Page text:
Les Cowboys (2015) - News Poster

(2015)

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Thomas Bidegain Takes on ‘Siege of Mecca’ Series for HBO; Develops Sophomore Feature (Exclusive)

  • Variety
Thomas Bidegain Takes on ‘Siege of Mecca’ Series for HBO; Develops Sophomore Feature (Exclusive)
French writer and director Thomas Bidegain, whose screenwriting credits include Jacques Audiard’s “The Sisters Brothers,” has joined forced with Noé Debré (“Dheepan”) to co-write a miniseries based on the “The Siege of Mecca: The Forgotten Uprising in Islam’s Holiest Shrine and the Birth of Al Qaeda,” the 2007 book written by Wall Street Journal correspondent Yaroslav Trofimov.

Produced by Vice for HBO, the four-part series chronicles the 1979 Grand Mosque seizure in Mecca by Islamic radicals.

“It’s a crazy story. Salafists invaded the Mecca and the hostage situation lasted for 14 days with tens of thousands of people, including some Americans, Saudis and Iranians, who were trapped inside; no one understood what was happening, the negotiations lasted two weeks,” said Bidegain, who pointed out that earlier that same month as the siege, Iranian students had taken more 60 American hostages at the U.S. Embassy in Tehran.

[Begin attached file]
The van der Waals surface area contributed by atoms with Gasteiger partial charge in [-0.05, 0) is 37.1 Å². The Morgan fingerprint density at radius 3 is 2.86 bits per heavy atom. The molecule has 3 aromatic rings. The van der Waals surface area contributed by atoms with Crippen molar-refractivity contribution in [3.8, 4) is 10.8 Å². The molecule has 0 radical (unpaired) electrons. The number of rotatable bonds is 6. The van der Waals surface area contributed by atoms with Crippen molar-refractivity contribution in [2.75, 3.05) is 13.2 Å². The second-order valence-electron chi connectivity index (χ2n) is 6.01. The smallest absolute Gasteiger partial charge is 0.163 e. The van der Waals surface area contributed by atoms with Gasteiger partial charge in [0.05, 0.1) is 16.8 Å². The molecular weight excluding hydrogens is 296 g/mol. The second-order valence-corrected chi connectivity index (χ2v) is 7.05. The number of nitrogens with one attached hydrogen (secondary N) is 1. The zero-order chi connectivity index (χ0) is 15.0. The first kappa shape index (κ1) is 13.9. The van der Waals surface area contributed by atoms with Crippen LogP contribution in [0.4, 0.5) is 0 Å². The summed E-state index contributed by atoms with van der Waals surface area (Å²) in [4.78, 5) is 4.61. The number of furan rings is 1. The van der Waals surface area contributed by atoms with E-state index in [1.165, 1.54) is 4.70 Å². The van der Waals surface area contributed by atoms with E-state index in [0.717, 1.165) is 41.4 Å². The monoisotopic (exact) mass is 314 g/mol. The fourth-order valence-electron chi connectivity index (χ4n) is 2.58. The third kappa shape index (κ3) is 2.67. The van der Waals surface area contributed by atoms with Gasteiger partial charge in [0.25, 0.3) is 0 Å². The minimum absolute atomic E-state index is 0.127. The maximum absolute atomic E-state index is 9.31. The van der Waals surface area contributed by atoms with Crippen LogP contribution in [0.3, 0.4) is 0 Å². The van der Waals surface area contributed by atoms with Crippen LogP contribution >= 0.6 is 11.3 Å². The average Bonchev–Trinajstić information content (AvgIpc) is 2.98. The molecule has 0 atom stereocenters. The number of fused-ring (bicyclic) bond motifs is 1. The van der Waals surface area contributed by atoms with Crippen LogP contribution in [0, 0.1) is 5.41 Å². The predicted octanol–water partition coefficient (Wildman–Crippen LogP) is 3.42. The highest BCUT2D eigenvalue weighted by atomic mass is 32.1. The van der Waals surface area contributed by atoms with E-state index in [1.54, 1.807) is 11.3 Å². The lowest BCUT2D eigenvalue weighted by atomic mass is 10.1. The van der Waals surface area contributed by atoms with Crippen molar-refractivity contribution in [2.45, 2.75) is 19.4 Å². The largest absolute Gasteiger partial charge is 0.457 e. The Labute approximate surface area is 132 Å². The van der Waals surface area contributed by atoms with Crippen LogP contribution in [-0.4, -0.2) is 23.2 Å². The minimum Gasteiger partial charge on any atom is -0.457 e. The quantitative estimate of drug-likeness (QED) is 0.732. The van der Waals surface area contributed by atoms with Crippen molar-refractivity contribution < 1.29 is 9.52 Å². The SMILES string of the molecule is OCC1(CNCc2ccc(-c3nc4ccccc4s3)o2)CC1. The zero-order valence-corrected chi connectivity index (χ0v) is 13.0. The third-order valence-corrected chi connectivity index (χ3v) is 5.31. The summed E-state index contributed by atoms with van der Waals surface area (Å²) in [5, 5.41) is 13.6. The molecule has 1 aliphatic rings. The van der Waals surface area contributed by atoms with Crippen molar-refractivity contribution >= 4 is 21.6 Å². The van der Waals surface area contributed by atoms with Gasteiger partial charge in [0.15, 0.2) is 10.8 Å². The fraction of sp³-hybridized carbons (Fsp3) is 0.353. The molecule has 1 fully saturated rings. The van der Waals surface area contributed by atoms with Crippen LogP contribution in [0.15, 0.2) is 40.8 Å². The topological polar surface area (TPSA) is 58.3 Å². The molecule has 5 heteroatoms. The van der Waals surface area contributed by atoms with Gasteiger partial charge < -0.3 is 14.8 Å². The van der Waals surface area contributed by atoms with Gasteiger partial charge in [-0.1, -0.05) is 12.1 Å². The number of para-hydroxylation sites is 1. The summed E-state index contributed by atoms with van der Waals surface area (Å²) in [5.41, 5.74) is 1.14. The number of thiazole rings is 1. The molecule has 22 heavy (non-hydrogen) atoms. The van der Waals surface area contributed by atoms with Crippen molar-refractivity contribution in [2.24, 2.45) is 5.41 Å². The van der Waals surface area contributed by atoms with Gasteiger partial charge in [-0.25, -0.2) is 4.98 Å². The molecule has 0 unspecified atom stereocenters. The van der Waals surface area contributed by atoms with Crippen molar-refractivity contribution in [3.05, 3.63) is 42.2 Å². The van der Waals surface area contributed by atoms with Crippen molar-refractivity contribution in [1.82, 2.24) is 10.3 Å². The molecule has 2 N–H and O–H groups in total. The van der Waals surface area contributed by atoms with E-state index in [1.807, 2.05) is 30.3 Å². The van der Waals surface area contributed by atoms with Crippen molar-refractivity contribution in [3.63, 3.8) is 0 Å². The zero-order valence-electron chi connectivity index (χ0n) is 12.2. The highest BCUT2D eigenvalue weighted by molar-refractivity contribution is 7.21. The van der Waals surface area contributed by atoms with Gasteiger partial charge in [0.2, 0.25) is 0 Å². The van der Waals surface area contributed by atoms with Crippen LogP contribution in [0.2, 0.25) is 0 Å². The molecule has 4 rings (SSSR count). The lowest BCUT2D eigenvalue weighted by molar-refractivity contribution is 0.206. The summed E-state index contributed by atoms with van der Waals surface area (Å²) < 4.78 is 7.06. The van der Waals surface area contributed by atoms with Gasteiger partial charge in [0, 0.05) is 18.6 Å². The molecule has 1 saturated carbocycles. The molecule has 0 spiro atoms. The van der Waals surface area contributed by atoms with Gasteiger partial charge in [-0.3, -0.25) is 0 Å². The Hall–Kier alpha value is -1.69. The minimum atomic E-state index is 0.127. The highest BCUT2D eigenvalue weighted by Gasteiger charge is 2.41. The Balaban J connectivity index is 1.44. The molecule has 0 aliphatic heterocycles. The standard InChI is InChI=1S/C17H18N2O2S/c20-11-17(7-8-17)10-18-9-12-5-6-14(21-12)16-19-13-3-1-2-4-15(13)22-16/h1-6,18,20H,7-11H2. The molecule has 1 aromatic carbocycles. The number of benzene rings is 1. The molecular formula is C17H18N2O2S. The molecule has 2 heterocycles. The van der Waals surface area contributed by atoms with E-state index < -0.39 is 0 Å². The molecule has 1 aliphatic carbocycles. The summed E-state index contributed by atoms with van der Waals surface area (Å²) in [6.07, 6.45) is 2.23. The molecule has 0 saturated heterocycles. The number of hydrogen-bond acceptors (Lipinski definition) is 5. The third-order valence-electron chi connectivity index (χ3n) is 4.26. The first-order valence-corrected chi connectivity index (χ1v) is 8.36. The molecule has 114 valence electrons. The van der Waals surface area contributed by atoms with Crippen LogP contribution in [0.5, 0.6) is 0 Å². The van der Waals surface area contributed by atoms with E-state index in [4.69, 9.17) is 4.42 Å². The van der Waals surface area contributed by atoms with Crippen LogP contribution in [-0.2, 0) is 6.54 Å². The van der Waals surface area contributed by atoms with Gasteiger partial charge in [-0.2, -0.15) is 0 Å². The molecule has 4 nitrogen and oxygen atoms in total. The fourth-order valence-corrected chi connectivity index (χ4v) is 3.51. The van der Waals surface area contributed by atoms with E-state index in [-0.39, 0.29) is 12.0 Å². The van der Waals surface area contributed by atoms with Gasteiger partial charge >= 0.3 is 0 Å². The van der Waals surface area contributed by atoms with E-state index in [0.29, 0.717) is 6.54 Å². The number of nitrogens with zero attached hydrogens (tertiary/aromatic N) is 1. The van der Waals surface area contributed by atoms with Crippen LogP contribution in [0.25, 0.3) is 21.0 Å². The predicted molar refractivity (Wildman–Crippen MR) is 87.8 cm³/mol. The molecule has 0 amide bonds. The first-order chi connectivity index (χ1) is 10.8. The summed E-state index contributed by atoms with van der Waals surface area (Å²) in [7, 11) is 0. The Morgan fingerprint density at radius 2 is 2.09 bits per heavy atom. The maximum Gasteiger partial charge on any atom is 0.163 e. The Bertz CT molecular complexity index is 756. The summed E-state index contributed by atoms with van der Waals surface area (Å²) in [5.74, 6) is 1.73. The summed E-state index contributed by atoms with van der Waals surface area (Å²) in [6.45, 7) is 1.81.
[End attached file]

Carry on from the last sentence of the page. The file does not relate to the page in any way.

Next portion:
The Forge is executive producing the series.
See full article at Variety »

‘The Sisters Brothers’ Trailer: First Look At Jacques Audiard’s Dark Comedy Western

  • Deadline
‘The Sisters Brothers’ Trailer: First Look At Jacques Audiard’s Dark Comedy Western
Palme d’Or winning filmmaker Jacques Audiard is back with The Sisters Brothers, his first film shot entirely in English. The darkly comic western stars Joaquin Phoenix, John C. Reilly, Jake Gyllenhaal and Riz Ahmed. Annapurna Pictures has domestic rights to the Why Not Productions picture and will release it later this year. The film, with the tagline “Brothers by blood, Sisters by name,” is expected on the fall festival circuit. Check out the first official trailer above.

This is Audiard’s follow-up to Dheepan which won the top prize in Cannes in 2015. Based on Patrick Dewitt’s acclaimed novel of the same name, The Sisters Brothers follows siblings Eli and Charlie Sisters who are hired to kill a prospector who has stolen from their boss. The story, a genre-hybrid with comedic elements, takes place in Oregon in 1851.

The trailer, set to a variation on Soft Cell’s 1980s classic “Tainted Love,